161000 Michigan's Promoting Active Communities program: Building local capacity for physical activity environments through self-assessment

Monday, November 5, 2007: 4:30 PM

Katherine Alaimo, PhD , Department of Food Science and Human Nutrition, Michigan State University, East Lansing, MI
Risa Wilkerson , Vice President of Active Communities, Michigan Governor's Council on Physical Fitness, Lansing, MI
Jennifer Mosack , Department of Food Science and Human Nutrition, Michigan State University, East Lansing, MI
Ellen Bassett, PhD , Urban and Regional Planning Program, Michigan State University, East Lansing, MI
Karen Petersmarck, PhD , Community Nutrition Consultants, East Lansing, MI
Lisa Grost, MHSA , Michigan Department of Community Health, Lansing, MI
David Mendez, PhD , Health Management and Policy, University of Michigan, Ann Arbor, MI
Sarah Panken , Active Communities Coordinator, Michigan Governor's Council on Physical Fitness, Lansing, MI
Michigan's Promoting Active Communities (PAC) program includes an online self-assessment communities can complete to evaluate their built environments, policies, and programs related to promoting and supporting physical activity (www.mihealthtools.org/communities). After completion, communities receive an award based on their score, and a personalized community feedback report that can be used for planning purposes. The PAC assessment items were selected based on a theoretical model of physical activity indicators derived from a review of current research, best practices and expert opinions. A CDC-funded evaluation examined the assessment tool's performance with 17 Michigan communities who completed the assessment in 2006. Both qualitative and quantitative methods were used. Focus groups and in-depth interviews were used to understand the process communities used to complete the assessment, while descriptive statistics and linear regression were used to examine relationships among community size, income levels, and community indicators. Results indicated that the self-assessment process was beneficial for increasing networking between local stakeholders, and generating ideas for improvements in community policies, built environment and programming that can be used for future planning purposes. The PAC assessment tool provides local government officials with a common platform to communicate health-related issues across disciplines. Improvements were made to the scoring system in 2007 to improve performance for communities of various sizes and income levels. The Promoting Active Communities program serves as a catalyst for bringing together multidisciplinary local stakeholder groups that can advocate for community change in the realm of health and the built environment.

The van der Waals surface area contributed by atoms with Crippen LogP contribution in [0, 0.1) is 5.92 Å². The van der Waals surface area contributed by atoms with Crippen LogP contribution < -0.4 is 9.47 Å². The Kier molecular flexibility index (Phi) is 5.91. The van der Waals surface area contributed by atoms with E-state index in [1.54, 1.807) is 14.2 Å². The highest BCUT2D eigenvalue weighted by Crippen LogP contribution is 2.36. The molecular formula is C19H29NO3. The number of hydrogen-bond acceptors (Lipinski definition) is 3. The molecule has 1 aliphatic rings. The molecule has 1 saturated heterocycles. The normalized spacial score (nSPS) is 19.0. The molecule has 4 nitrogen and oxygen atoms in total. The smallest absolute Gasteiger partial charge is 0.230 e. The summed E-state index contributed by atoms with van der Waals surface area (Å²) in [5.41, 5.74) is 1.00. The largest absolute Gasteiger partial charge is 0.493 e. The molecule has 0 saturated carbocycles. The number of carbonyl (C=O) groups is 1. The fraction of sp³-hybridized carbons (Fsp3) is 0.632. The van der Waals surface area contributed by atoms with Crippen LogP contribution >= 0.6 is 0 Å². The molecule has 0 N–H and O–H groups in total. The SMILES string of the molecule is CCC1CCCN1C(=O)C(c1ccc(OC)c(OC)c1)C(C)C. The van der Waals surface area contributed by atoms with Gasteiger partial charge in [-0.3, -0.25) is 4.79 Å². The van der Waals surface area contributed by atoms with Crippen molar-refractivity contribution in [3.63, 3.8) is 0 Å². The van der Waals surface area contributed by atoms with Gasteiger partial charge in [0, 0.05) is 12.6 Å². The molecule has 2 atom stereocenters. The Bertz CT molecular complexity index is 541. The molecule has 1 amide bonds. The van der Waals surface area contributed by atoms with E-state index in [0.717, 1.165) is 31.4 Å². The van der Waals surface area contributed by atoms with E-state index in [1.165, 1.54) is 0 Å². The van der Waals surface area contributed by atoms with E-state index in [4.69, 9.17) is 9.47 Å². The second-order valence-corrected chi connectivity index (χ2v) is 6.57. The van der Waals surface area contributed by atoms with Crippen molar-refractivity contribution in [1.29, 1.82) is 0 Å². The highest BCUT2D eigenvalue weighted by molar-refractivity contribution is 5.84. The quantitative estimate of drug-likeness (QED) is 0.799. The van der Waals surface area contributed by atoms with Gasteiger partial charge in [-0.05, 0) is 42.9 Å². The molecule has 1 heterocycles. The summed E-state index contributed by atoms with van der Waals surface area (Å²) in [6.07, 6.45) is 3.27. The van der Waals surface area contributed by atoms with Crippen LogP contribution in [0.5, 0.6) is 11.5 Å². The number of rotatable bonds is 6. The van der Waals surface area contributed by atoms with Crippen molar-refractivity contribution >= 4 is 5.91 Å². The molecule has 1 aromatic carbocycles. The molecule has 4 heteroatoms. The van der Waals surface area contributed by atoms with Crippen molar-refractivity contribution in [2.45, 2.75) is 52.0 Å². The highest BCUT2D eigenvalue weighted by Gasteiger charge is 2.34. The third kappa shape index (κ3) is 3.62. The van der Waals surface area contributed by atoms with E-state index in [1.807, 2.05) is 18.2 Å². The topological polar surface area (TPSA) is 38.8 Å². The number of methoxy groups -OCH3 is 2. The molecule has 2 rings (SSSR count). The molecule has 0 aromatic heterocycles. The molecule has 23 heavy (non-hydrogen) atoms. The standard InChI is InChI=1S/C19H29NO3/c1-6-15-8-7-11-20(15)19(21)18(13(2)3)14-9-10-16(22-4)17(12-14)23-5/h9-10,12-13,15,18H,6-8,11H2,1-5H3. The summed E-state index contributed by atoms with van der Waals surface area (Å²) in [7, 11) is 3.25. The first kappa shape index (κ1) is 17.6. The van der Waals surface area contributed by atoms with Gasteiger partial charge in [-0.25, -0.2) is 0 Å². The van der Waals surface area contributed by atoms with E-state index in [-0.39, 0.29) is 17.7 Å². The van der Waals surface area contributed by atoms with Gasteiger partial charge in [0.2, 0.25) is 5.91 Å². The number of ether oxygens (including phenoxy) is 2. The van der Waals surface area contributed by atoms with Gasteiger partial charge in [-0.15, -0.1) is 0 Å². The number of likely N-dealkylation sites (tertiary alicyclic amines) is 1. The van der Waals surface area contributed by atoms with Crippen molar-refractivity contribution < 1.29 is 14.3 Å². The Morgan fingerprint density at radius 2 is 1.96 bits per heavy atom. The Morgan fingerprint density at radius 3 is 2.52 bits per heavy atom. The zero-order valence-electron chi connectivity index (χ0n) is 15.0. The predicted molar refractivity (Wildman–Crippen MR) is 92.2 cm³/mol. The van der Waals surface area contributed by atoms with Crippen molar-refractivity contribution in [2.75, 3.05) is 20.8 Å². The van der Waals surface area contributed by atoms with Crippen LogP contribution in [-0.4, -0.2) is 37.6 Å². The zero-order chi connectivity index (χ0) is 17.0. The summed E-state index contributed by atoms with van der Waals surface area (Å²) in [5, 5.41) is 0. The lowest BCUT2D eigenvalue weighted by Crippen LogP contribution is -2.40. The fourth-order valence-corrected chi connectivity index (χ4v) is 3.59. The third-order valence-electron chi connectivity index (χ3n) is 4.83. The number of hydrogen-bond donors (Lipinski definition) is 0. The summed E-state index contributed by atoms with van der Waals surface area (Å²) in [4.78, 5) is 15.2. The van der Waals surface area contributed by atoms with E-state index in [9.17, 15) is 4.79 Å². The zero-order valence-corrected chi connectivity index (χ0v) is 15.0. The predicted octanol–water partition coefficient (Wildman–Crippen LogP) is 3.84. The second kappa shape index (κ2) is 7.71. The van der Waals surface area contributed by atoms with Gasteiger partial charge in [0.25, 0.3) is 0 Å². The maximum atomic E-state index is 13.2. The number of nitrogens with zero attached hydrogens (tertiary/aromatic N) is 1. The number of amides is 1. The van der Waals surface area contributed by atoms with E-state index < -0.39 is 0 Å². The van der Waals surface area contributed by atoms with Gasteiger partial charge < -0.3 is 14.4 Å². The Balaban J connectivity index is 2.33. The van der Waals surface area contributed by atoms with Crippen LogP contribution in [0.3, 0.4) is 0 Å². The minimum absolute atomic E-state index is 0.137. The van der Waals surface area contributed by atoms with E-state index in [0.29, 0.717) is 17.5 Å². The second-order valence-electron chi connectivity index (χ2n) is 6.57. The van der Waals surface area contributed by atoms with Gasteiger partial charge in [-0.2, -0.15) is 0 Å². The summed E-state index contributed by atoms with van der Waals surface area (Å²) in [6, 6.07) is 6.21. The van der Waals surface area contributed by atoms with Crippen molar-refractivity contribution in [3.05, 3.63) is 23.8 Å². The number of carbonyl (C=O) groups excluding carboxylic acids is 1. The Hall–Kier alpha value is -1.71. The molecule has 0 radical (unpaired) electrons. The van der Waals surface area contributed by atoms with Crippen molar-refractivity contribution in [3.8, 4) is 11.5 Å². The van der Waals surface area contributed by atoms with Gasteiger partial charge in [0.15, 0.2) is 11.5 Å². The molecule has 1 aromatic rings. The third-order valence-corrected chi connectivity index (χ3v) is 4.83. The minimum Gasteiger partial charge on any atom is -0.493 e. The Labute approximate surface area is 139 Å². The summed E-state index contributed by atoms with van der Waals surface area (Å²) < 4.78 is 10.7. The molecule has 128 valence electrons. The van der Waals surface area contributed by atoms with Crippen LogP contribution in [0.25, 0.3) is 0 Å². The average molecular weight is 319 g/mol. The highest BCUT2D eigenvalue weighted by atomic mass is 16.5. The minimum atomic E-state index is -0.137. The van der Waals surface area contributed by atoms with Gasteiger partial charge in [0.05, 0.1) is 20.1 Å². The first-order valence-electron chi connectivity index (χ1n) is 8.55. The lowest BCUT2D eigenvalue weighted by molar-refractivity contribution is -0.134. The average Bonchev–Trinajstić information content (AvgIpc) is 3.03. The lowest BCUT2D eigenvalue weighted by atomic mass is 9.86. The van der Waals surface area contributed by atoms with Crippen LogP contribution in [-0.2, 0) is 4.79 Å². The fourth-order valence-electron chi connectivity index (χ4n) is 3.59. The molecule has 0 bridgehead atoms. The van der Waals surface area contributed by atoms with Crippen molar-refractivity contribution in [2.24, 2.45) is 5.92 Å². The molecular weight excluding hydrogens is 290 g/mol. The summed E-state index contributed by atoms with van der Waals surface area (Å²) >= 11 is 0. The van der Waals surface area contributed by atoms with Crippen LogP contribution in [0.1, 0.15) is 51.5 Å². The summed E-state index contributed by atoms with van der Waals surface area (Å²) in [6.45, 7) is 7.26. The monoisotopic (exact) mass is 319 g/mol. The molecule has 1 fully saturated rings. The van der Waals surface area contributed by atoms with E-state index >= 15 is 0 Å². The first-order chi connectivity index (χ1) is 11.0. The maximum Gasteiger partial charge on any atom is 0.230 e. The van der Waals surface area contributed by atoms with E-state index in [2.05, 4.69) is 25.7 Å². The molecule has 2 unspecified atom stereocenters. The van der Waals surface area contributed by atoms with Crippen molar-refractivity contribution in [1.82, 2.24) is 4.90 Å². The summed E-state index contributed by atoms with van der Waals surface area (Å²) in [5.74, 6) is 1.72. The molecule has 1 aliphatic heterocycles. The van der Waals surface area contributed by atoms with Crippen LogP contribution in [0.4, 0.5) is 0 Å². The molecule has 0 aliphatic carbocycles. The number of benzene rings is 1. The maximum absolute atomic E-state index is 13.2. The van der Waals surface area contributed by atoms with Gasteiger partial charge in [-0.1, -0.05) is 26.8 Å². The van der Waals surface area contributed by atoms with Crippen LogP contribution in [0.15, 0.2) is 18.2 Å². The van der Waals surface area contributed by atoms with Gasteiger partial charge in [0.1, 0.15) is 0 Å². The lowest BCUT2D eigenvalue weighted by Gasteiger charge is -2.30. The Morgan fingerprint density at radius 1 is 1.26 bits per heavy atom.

Learning Objectives:
Describe key characteristics of the built environment that facilitate physical activity. Articulate the benefits and challenges a community would face in using a multidisciplinary assessment and planning process to promote community improvements. Articulate two take-home lessons learned from applying the Promoting Active Communities assessment tool in various Michigan communities. Discuss the applicability of these lessons to other communities nationwide.

Keywords: Physical Activity, Community Programs

Presenting author's disclosure statement:

Any relevant financial relationships? No
Any institutionally-contracted trials related to this submission?

I agree to comply with the American Public Health Association Conflict of Interest and Commercial Support Guidelines, and to disclose to the participants any off-label or experimental uses of a commercial product or service discussed in my presentation.